Le Grand Syllabus 2016/2017
assignment consists of a) participation in a simulation exercise (in the style of talk show) plus speaking notes and a 2-3 page paper after the simulation to be prepared by each student and b) and end of term paper in the form of a memorandum to the CEO or Minister of around 2,000 to 3,000 words. - Performance in the simulation : 10% ; - 2-3-page paper following the simulation : 20% ; - End of term paper : 70%. Workload : Class attendance ; - 30-minute reading in preparation for each class ; - Preparation of simulation (talk show) ; - End-of-term paper (of between 2,000 to 3,000 words). Pedagogical method : Lecture and discussion ; - Case studies discussed in class ; - Simulations (talk show) ; - Quiz (to recapitulate). Course Description : This course focuses on energy policy, which is described as the choices that governments make to address energy policy objectives, notably in the realm of supply, distribution or demand with the aim of ensuring 'security of supply' (importers) or security of demand (exporters). Because of the overwhelming importance of the energy sector, which is fundamental to all economic and other activity, governments accept the need for a separate policy. This typically covers a broad range of policy areas such as market organization, taxation, ownership (public versus private) environmental protection & climate change, infrastructure, research, technology, trade, foreign and even defence policy. Tools that governments apply are as diverse as legislation, international treaties, incentives to investment, guidelines, information as well as 'hard' security, i.e. the military. The course will use case studies to describe and examine typical 'energy policy interventions' in a number of selected cases, e.g. market organization, renewable support mechanisms, taxation or carbon policies. In the light of the evolving 'energy transitions', particular stress although not exclusively will be laid on the electricity sector. Required reading : IEA, World Energy Outlook 2016, Paris : OECD/IEA 2016 ; Falkner, Robert, A Minilateral Solution to Global Cli1344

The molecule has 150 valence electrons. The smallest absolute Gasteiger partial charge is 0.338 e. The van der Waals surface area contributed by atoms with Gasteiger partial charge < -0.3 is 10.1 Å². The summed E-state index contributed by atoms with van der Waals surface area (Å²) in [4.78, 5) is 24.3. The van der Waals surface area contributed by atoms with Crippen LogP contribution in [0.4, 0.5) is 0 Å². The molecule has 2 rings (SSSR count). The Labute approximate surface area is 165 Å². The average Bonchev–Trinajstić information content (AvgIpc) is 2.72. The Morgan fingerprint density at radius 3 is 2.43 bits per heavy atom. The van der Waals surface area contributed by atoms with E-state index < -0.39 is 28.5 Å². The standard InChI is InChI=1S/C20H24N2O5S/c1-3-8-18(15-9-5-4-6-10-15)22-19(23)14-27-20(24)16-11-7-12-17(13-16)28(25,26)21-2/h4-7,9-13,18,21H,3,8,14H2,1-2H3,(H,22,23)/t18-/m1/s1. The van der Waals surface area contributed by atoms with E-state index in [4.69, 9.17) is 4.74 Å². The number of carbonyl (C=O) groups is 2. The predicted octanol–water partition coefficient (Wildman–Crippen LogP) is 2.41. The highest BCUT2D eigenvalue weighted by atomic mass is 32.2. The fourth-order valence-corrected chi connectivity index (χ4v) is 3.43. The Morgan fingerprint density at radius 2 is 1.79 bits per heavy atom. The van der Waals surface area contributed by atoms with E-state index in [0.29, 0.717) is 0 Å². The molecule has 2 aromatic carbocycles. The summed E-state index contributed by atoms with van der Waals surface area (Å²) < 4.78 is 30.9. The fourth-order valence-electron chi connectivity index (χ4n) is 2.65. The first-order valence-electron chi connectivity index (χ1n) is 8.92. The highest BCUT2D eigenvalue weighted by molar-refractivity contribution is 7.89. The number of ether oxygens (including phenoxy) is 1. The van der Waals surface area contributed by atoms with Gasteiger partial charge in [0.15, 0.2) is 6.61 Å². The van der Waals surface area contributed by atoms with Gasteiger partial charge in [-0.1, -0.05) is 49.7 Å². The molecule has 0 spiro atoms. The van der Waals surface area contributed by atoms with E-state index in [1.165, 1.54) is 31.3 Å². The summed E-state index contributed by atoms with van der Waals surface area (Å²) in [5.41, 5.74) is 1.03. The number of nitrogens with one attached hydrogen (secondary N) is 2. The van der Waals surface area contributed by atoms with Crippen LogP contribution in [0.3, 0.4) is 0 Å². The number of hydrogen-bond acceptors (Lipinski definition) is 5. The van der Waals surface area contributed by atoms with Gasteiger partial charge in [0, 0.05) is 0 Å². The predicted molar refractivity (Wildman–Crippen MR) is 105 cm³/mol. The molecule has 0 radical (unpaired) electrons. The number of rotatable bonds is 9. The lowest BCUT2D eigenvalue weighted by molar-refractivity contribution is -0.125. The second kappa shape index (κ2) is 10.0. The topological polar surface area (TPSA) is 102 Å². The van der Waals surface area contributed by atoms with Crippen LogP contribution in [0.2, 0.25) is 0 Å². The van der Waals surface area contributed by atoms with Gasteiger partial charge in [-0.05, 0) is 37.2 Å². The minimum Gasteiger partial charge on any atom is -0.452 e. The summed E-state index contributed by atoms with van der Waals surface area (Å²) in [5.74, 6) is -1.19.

mate Change ? On Bargaining Efﬁciency, Club Beneﬁts and International Legitimacy, Centre for Climate Change Economics and Policy, WP No. 222 (2015) ; IDDRI, Beyond the Numbers : Understanding the Transformation Induced by INDCs, A report of the Project MILES Consortium, IDDRI Report No 5, 2015 ; Coady, David et al, How Large are Global Energy Subsidies ? IMF Working Paper WP15/105, 2015.
FROM CLIMATE SCIENCES TO GEOENGINEERING ?
Semester : Autumn Number of hours : 24 Language of tuition : English
Opened to the exchange program
Teachers : François RAVETTA (Professeur des Universités). Pedagogical format : Seminar Course validation : Oral presentation and written ﬁnal exam. Pedagogical method : A combination of lectures, tutorials and paper analysis will be used to analyze case studies. Course Description : Human activities are impacting the Earth, from local to global scales. Remediation policies are led or proposed, relying on the current scientiﬁc understanding of the Earth system. Based on case studies, and going back to the scientiﬁc literature, the main goal of this course is to test the soundness of such solutions. A special focus also will be put on time constants and ethical issues. Required reading : Summary for policy-maker of the IPCC assessment reports (www.ipcc.ch).
FROM LOCAL TO GLOBAL : DECISION MAKING FOR THE ENVIRONMENT
Semester : Spring Number of hours : 24 Language of tuition : English
Teachers : Henri LANDES (Enseignant et chercheur à Forccast), Johann MARGULIES (Research). Pedagogical format : Seminar